Japan quake stressed nuclear plant beyond design limit: panel

earthquake in Japan
Photo: Kyodo

Last week's powerful earthquake in central Japan inflicted stress on parts of a local nuclear power plant that exceeded the limit anticipated in the facility's design, according to a report shared in a safety panel meeting on Wednesday, Kyodo reports. 

The report, discussed at a regular session of the Nuclear Regulation Authority, indicated the potentially alarming readings of ground acceleration did not appear to pose an immediate safety threat to the facility in Shika on the Noto Peninsula.

The magnitude-7.6 quake hit the power plant as the authority, a government affiliate, was screening proposed safety measures toward reactivating one of its two reactors operated by Hokuriku Electric Power Co. Both were offline when the quake occurred on New Year's Day.

The quake registered a maximum 7 on the country's seismic intensity scale in Shika, Ishikawa Prefecture, on the Sea of Japan coast, according to the weather agency.

During Wednesday's meeting, Akira Ishiwatari, a geologist who handles earthquake-related issues on the panel, said, "As the latest quake has caused enormous impacts, we need to draw on the results of research by experts" in future screening of safety measures.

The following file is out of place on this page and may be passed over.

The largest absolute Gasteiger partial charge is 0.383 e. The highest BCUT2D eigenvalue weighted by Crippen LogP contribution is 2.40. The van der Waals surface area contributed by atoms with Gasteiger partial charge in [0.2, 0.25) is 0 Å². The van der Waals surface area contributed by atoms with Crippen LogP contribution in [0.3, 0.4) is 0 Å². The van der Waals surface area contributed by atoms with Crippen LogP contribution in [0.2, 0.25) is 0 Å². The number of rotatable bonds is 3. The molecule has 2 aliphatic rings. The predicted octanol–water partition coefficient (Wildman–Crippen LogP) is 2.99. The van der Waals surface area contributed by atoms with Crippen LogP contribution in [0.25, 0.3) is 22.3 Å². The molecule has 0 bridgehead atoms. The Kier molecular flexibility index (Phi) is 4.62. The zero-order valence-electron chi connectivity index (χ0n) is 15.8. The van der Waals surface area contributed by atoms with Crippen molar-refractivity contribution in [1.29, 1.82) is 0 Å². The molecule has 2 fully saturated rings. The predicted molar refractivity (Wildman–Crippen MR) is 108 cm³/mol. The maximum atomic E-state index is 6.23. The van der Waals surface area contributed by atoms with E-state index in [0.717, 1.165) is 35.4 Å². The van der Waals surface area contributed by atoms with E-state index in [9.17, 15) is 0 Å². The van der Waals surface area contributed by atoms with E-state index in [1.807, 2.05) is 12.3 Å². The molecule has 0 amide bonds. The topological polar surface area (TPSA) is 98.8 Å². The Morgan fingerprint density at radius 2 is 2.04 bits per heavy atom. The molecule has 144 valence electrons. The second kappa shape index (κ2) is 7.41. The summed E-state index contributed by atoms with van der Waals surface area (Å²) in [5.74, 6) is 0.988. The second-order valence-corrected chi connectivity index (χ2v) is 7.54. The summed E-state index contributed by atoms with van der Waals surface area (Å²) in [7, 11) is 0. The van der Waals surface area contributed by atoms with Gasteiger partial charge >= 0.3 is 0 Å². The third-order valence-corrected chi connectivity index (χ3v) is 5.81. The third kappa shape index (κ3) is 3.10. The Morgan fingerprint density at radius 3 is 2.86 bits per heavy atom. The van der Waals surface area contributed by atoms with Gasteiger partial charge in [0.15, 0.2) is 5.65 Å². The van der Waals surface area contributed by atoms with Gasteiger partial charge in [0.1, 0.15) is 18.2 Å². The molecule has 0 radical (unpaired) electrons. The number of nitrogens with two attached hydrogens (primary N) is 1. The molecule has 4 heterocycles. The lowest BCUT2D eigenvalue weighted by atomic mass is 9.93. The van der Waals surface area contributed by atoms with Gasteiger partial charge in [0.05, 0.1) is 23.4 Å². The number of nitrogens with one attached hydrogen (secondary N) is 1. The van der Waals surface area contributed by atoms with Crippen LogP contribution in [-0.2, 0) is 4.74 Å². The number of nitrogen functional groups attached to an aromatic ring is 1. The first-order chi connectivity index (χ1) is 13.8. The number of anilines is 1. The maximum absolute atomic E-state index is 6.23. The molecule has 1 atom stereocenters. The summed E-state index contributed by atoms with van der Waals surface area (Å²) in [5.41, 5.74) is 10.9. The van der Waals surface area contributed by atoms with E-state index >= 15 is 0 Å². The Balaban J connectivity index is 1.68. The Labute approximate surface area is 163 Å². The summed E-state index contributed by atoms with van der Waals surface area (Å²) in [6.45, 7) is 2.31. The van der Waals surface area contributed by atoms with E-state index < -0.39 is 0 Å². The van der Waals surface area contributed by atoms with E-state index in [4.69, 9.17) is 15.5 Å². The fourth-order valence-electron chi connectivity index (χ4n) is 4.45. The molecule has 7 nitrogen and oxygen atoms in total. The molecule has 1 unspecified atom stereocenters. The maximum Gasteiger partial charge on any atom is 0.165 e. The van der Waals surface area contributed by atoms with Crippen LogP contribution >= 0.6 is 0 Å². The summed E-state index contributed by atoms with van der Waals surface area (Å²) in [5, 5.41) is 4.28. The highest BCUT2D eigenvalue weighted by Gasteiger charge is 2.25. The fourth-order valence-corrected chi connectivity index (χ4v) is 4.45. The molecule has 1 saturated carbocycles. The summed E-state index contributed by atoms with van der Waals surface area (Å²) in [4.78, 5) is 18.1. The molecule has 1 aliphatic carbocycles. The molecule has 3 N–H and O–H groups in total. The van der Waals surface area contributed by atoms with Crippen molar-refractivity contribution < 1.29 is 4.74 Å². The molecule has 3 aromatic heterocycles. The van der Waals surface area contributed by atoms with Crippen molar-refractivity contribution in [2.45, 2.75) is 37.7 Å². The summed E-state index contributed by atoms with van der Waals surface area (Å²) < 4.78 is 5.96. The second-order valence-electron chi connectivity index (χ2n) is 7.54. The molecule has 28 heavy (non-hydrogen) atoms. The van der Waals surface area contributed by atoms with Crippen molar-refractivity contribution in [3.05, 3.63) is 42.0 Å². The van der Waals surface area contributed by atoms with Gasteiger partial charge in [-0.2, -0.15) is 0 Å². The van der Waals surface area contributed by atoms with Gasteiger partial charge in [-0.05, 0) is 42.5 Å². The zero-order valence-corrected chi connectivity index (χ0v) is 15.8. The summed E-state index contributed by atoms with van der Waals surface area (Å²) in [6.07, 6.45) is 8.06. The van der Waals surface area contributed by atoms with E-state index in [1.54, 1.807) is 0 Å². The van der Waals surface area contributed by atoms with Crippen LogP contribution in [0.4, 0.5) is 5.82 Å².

Shinsuke Yamanaka, chief of the authority, told reporters that such seismic research by experts may take years, and that the activity in undersea faults which triggered the latest quake "must be factored in as new knowledge" in updating safety standards.

Yamanaka, an expert on nuclear power engineering, also urged the operator to get to the bottom of a breakdown of electric transformers installed at its Nos. 1 and 2 reactors that has partially prevented the Shika plant from receiving power supplied from outside.

Hokuriku Electric has said the plant can keep cooling used fuels after the latest quake.

Nobuhiko Ban, another panel member and expert on protection from radiation exposure, called it "a huge problem" that real-time radiation levels have not been monitored at some locations near the Shika plant after the quake, and proposed using aircraft and drones for the purpose.

The operators of nuclear plants in Japan have kept many reactors shut down in recent years while improving power procurement systems in the event of an emergency, after the Fukushima Daiichi complex suffered reactor meltdowns due to a complete blackout following the March 2011 quake and tsunami.

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